This is how quickly affordability deteriorated this year for first-time buyers: their monthly mortgage payment is almost 60% higher than in January.
At the start of the year, the payment for a median-price home was $1,443 after a 10% drop. Now it’s $2,285, or $842 per month more, according to calculations Realtor.com provided exclusively to Yahoo Finance. The payment now costs 30.2% of a buyer’s monthly household income, or nearly 50% more than it did in January, when it took up just 20.3% of their income.
The story is the same for those who have made a larger down payment, thanks to rapidly rising mortgage rates and increased house prices. While those factors have dampened some in recent weeks — mortgage payments peaked in late October — affordability is likely to remain a major challenge in 2023.
“It will take time for the housing market to stabilize,” Danielle Hale, Realtor.com chief economist, told Yahoo Finance. “Either mortgage rates need to soften a little, or incomes need to go up, or prices need to be corrected a little bit to bring affordability back to something that would be more accessible.”
‘Buyers had sticker shock’
About a year ago, economists expected the average interest rate on 30-year mortgages to reach 4% this year. After starting at 3.22% in January, the rate peaked at 7% in early November, in what Freddie Mac economists characterized as “the biggest early-year jump in more than 50 years.”
In June alone, the rate rose from 5.23% to 5.78% in one week. The increase of more than half a point was the largest one-week increase since 1987.
“At one point I had about 10 people pull out of purchase plans within two weeks just because of a change in rates,” Jason Sharon, owner and broker at Home Loans Inc., told Yahoo Finance.
The unprecedented pace of rate hikes – driven by the Federal Reserve’s battle against inflation – has been the Achilles’ heel of the housing market. For homebuyers across the country, each percentage increase eroded their purchasing power by tens of thousands of dollars.
“Affordability has gone $150,000 the wrong way,” Scott Sheldon, affiliate manager at New American Funding, told Yahoo Finance. “Someone who qualified for a $600,000 house in January can now only buy a house priced between $420,000 and $430,000 … It’s been a major blow to people’s bottom line.”
So many buyers simply left the market.
According to the latest figures from the Mortgage Bankers Association, mortgage applications for a purchase were down 36% year-on-year in mid-December, and demand is likely to remain low as buyers face higher borrowing costs.
“Potential buyers had sticker shock in 2022,” Mike Fratantoni, chief economist at the Mortgage Bankers Association, told Yahoo Finance. “At the beginning of the year, they thought they knew what it took to buy a house. Then they went into the market and because of the increase in rates, they found out that the payment was much, much higher.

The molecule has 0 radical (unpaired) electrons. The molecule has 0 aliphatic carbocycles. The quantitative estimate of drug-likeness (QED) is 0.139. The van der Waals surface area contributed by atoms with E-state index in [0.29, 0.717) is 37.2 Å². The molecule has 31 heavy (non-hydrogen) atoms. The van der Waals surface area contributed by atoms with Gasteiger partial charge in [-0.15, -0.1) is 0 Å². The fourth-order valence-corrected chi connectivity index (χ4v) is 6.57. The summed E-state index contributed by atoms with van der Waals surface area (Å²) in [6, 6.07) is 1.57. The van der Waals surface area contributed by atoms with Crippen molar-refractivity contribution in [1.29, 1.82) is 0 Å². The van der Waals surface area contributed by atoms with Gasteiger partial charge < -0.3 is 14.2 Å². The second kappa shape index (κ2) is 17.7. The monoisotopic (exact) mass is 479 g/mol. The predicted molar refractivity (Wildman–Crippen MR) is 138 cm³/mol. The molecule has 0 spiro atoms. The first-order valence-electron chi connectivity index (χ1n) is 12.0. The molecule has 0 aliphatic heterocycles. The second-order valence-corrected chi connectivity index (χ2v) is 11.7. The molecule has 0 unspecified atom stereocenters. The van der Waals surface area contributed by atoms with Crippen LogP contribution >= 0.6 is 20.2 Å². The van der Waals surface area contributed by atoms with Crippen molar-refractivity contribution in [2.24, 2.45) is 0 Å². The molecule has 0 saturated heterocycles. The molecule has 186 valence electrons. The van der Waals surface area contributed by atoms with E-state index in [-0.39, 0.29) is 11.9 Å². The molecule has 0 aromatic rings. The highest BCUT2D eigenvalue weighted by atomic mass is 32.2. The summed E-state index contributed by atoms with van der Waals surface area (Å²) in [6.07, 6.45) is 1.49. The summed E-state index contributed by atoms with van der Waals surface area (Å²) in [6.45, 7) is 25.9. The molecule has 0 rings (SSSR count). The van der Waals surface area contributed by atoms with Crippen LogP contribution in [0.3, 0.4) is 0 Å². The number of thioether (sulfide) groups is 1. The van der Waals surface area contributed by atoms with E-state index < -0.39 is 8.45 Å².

‘House market 2023 could be a nobody’s market’
As mortgage rates rose this year, so did home prices, further crushing homebuyers’ budgets.
The median home price rose from $369,900 in January to a peak of $449,000 in June — a 21% increase, according to Realtor.com. While home prices have since fallen to $405,000 in December, that’s still nearly 10% more since January and out of reach for many buyers, especially with rates at 6.42%.
According to the National Association of Homebuilders, only 42.2% of new and existing homes sold between July and September were affordable for households with a median income of $90,000. That’s the lowest share since the Great Recession.
“The overall market is starting to show signs that we can’t really support 7% mortgages anymore,” Sheldon said.
If sellers don’t adjust their price expectations and mortgage rates don’t move from 7% next year, affordability for homebuyers could remain at its worst level since 1985, say economists at independent research firm Capital Economics.
So far, however, it seems that the sellers who remain in the market are getting the message.
The share of homes with a price cut rose to 19.6% in November, compared to 9.2% a year earlier, data from Realtor.com showed. According to the NAHB, about 35% of builders also lowered their listing prices in December, slightly down from 36% the previous month.
“After being overwhelmed by the housing frenzy of the recent past, homeowners, sellers, buyers and renters may be in awe in 2023,” Hale said in a statement. “The 2023 housing market could become a ‘no-man’s market’, not friendly to buyers or sellers.”
Gabriella is a personal financial reporter at Yahoo Money. Follow her on Twitter @__gabriellacruz.
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